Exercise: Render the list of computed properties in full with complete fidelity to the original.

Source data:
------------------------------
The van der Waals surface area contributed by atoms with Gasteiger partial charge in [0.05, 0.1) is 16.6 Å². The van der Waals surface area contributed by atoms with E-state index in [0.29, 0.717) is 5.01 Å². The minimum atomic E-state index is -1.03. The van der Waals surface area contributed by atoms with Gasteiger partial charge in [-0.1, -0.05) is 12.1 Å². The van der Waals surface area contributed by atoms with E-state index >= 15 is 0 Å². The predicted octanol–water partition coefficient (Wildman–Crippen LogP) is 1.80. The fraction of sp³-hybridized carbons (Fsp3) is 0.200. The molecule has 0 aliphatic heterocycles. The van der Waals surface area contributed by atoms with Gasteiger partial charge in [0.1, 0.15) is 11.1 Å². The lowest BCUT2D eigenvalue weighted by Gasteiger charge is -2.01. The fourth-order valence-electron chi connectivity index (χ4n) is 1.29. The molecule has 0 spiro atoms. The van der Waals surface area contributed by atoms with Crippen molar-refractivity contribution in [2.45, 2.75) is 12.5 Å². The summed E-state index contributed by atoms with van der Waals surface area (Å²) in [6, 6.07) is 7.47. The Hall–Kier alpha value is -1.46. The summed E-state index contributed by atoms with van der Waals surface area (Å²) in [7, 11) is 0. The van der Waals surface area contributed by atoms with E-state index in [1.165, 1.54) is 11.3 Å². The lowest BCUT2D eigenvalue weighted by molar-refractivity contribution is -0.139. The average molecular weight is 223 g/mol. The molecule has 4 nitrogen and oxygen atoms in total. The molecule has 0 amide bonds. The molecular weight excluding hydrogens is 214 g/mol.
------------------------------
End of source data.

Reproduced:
The van der Waals surface area contributed by atoms with Gasteiger partial charge in [0.05, 0.1) is 16.6 Å². The van der Waals surface area contributed by atoms with E-state index in [0.29, 0.717) is 5.01 Å². The minimum atomic E-state index is -1.03. The van der Waals surface area contributed by atoms with Gasteiger partial charge in [-0.1, -0.05) is 12.1 Å². The van der Waals surface area contributed by atoms with E-state index >= 15 is 0 Å². The predicted octanol–water partition coefficient (Wildman–Crippen LogP) is 1.80. The fraction of sp³-hybridized carbons (Fsp3) is 0.200. The molecule has 0 aliphatic heterocycles. The van der Waals surface area contributed by atoms with Gasteiger partial charge in [0.1, 0.15) is 11.1 Å². The lowest BCUT2D eigenvalue weighted by Gasteiger charge is -2.01. The fourth-order valence-electron chi connectivity index (χ4n) is 1.29. The molecule has 0 spiro atoms. The van der Waals surface area contributed by atoms with Crippen molar-refractivity contribution in [2.45, 2.75) is 12.5 Å². The summed E-state index contributed by atoms with van der Waals surface area (Å²) in [6, 6.07) is 7.47. The Hall–Kier alpha value is -1.46. The summed E-state index contributed by atoms with van der Waals surface area (Å²) in [7, 11) is 0. The van der Waals surface area contributed by atoms with E-state index in [1.165, 1.54) is 11.3 Å². The lowest BCUT2D eigenvalue weighted by molar-refractivity contribution is -0.139. The average molecular weight is 223 g/mol. The molecule has 4 nitrogen and oxygen atoms in total. The molecule has 0 amide bonds. The molecular weight excluding hydrogens is 214 g/mol.